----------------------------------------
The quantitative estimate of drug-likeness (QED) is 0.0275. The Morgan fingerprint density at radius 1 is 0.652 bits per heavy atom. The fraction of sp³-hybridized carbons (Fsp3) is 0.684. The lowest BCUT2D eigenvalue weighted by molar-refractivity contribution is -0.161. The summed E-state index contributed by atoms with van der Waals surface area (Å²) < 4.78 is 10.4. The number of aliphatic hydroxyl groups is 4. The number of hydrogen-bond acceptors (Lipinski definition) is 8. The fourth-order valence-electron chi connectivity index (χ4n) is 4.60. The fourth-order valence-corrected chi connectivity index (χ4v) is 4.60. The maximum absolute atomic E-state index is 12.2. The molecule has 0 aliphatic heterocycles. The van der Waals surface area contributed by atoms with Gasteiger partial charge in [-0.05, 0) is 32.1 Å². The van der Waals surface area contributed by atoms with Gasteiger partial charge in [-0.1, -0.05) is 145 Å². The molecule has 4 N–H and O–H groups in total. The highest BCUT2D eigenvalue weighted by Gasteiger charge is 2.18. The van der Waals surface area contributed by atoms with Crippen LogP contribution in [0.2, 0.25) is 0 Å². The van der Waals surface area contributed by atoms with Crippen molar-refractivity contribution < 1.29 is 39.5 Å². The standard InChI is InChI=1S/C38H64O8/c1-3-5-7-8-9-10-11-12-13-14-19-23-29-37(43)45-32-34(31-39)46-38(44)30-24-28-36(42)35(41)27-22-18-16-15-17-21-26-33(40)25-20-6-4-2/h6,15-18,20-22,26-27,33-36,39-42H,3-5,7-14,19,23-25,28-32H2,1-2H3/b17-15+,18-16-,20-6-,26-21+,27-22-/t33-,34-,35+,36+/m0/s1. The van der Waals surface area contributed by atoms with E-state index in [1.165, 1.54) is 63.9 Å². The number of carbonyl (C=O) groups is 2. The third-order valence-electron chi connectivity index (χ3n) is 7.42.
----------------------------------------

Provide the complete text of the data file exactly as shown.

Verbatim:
The quantitative estimate of drug-likeness (QED) is 0.0275. The Morgan fingerprint density at radius 1 is 0.652 bits per heavy atom. The fraction of sp³-hybridized carbons (Fsp3) is 0.684. The lowest BCUT2D eigenvalue weighted by molar-refractivity contribution is -0.161. The summed E-state index contributed by atoms with van der Waals surface area (Å²) < 4.78 is 10.4. The number of aliphatic hydroxyl groups is 4. The number of hydrogen-bond acceptors (Lipinski definition) is 8. The fourth-order valence-electron chi connectivity index (χ4n) is 4.60. The fourth-order valence-corrected chi connectivity index (χ4v) is 4.60. The maximum absolute atomic E-state index is 12.2. The molecule has 0 aliphatic heterocycles. The van der Waals surface area contributed by atoms with Gasteiger partial charge in [-0.05, 0) is 32.1 Å². The van der Waals surface area contributed by atoms with Gasteiger partial charge in [-0.1, -0.05) is 145 Å². The molecule has 4 N–H and O–H groups in total. The highest BCUT2D eigenvalue weighted by Gasteiger charge is 2.18. The van der Waals surface area contributed by atoms with Crippen LogP contribution in [0.2, 0.25) is 0 Å². The van der Waals surface area contributed by atoms with Crippen molar-refractivity contribution < 1.29 is 39.5 Å². The standard InChI is InChI=1S/C38H64O8/c1-3-5-7-8-9-10-11-12-13-14-19-23-29-37(43)45-32-34(31-39)46-38(44)30-24-28-36(42)35(41)27-22-18-16-15-17-21-26-33(40)25-20-6-4-2/h6,15-18,20-22,26-27,33-36,39-42H,3-5,7-14,19,23-25,28-32H2,1-2H3/b17-15+,18-16-,20-6-,26-21+,27-22-/t33-,34-,35+,36+/m0/s1. The van der Waals surface area contributed by atoms with E-state index in [1.165, 1.54) is 63.9 Å². The number of carbonyl (C=O) groups is 2. The third-order valence-electron chi connectivity index (χ3n) is 7.42.